Why Study Music?
"Music is a Vessel for True Knowledge"
Researchers probing the inner workings of the brain have found neutral firing patterns that bear a remarkable resemblance to music - suggesting that music may hold the key to higher brain function. For example, a recent study at McGill University in Montreal, Canada, discovered that grade school children who took piano lessons for three years scored higher than their non-musical peers on tests of general and spatial cognitive development - the very faculties needed for performance in math, engineering and other pursuits. Studies at Michigan State and UC Irvine have found similar results.
"Discipline is the Outcome"
Additionally, the weekly lessons and the long-term goals of musical study teach students a valuable work-ethic, not to give up when they are facing an obstacle that seems insurmountable, but that with dedication, practice, and a good attitude they can overcome anything and achieve success. We've found that our students develop stronger homework and study habits, and quickly learn to approach all academic subjects like they do music: with patience, confidence, and attention to detail, the same skills that ensure their success throughout their schooling and professional lives.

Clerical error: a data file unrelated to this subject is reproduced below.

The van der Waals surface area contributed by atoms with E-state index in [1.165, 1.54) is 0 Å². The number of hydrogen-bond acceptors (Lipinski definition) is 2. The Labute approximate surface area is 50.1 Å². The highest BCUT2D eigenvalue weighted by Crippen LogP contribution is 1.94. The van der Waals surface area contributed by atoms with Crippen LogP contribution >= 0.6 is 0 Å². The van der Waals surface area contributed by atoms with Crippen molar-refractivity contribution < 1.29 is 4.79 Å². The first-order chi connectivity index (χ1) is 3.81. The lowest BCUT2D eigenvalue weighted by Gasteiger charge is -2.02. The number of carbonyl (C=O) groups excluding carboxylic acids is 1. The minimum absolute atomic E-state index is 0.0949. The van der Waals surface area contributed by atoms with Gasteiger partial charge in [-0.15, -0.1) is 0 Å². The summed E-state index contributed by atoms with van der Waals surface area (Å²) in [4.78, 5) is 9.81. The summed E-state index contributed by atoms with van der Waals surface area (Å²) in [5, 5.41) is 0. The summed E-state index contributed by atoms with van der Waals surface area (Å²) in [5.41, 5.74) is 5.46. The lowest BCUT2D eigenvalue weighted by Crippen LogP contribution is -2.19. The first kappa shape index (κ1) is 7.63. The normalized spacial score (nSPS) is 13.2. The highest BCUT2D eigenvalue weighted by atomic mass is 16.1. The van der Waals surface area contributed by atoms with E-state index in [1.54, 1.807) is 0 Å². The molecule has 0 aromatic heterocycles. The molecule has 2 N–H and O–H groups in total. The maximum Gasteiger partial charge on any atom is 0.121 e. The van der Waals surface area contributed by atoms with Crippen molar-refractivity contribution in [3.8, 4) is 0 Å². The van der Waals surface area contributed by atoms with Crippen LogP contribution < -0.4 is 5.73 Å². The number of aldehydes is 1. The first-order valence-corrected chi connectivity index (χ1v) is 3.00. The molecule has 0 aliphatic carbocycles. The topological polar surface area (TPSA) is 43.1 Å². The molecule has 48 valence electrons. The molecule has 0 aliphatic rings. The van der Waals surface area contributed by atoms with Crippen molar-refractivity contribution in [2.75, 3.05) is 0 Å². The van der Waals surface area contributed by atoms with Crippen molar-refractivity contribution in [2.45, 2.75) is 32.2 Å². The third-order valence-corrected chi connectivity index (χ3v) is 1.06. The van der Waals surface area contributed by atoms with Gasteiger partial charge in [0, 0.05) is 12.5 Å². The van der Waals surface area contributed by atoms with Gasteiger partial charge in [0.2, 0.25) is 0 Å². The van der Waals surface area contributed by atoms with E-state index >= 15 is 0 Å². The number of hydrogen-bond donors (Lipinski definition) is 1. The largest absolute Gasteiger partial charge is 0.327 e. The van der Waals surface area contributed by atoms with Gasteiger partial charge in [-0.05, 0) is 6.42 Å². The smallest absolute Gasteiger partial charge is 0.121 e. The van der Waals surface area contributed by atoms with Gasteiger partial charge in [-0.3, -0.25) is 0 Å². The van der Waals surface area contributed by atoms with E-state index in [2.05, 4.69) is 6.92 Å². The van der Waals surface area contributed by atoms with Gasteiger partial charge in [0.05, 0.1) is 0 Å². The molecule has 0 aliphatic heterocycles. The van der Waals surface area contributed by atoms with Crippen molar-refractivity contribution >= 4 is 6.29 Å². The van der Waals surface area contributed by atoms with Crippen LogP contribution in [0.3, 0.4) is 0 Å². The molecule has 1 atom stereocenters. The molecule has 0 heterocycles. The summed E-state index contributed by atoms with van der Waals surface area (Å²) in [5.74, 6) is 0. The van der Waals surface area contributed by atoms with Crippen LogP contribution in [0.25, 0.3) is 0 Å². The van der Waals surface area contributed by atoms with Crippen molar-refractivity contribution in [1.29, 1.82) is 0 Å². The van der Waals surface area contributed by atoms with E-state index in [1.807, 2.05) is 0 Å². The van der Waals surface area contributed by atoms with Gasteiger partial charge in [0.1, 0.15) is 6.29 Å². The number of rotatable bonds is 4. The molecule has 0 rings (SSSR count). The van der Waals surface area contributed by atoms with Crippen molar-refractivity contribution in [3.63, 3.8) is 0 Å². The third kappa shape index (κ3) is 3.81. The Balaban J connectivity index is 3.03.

Research by Dr. Elliot Eisner, Professor of Art and Education at Stanford University:
“The arts inform as well as stimulate, they challenge as well as satisfy. Their location is not limited to galleries, concert halls and theatres. Their home can be found wherever humans chose to have attentive and vital intercourse with life itself. This is, perhaps, the largest lesson that the arts in education can teach, the lesson that life itself can be led as a work of art. In so doing the maker himself or herself is remade. The remaking, this re-creation is at the heart of the process of education.” (Eisner, The Kind of Schools We Need 1998: 56)
“What we see is not simply a function of what we take from the world, but what we make of it. “ (Eisner, The Arts and the Creation: Intro xii)
“The arts invite us to attend to the qualities of sound, sight, taste, and touch so that we experience them; what we are after in the arts is the ability to perceive things, not merely to recognize them” (Eisner, The Arts and the Creation: 5)